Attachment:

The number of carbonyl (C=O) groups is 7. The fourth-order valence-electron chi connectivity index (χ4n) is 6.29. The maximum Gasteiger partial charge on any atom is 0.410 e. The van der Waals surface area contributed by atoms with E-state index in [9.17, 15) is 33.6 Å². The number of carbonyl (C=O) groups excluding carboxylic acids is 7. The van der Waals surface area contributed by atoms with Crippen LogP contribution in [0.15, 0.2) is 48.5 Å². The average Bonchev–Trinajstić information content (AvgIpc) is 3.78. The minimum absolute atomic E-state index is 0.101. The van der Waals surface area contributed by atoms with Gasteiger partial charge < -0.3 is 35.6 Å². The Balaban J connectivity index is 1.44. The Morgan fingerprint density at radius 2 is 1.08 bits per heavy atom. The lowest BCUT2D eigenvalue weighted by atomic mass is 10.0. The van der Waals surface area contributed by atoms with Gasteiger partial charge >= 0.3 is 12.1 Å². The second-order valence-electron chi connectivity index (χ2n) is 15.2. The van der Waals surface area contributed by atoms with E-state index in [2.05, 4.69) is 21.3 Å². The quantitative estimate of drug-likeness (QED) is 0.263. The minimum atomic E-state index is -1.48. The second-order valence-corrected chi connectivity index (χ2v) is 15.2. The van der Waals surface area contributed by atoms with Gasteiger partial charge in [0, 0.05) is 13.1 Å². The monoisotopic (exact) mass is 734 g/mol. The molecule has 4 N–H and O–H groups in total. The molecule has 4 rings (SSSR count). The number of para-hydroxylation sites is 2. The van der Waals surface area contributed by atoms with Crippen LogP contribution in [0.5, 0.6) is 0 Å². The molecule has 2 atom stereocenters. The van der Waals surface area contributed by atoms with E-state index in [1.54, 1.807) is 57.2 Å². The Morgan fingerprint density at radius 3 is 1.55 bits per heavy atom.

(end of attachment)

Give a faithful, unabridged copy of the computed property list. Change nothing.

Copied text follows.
The number of carbonyl (C=O) groups is 7. The fourth-order valence-electron chi connectivity index (χ4n) is 6.29. The maximum Gasteiger partial charge on any atom is 0.410 e. The van der Waals surface area contributed by atoms with E-state index in [9.17, 15) is 33.6 Å². The number of carbonyl (C=O) groups excluding carboxylic acids is 7. The van der Waals surface area contributed by atoms with Crippen LogP contribution in [0.15, 0.2) is 48.5 Å². The average Bonchev–Trinajstić information content (AvgIpc) is 3.78. The minimum absolute atomic E-state index is 0.101. The van der Waals surface area contributed by atoms with Gasteiger partial charge < -0.3 is 35.6 Å². The Balaban J connectivity index is 1.44. The Morgan fingerprint density at radius 2 is 1.08 bits per heavy atom. The lowest BCUT2D eigenvalue weighted by atomic mass is 10.0. The van der Waals surface area contributed by atoms with Gasteiger partial charge >= 0.3 is 12.1 Å². The second-order valence-electron chi connectivity index (χ2n) is 15.2. The van der Waals surface area contributed by atoms with E-state index in [2.05, 4.69) is 21.3 Å². The quantitative estimate of drug-likeness (QED) is 0.263. The minimum atomic E-state index is -1.48. The second-order valence-corrected chi connectivity index (χ2v) is 15.2. The van der Waals surface area contributed by atoms with Gasteiger partial charge in [0, 0.05) is 13.1 Å². The monoisotopic (exact) mass is 734 g/mol. The molecule has 4 N–H and O–H groups in total. The molecule has 4 rings (SSSR count). The number of para-hydroxylation sites is 2. The van der Waals surface area contributed by atoms with Crippen LogP contribution in [0.5, 0.6) is 0 Å². The molecule has 2 atom stereocenters. The van der Waals surface area contributed by atoms with E-state index in [1.54, 1.807) is 57.2 Å². The Morgan fingerprint density at radius 3 is 1.55 bits per heavy atom.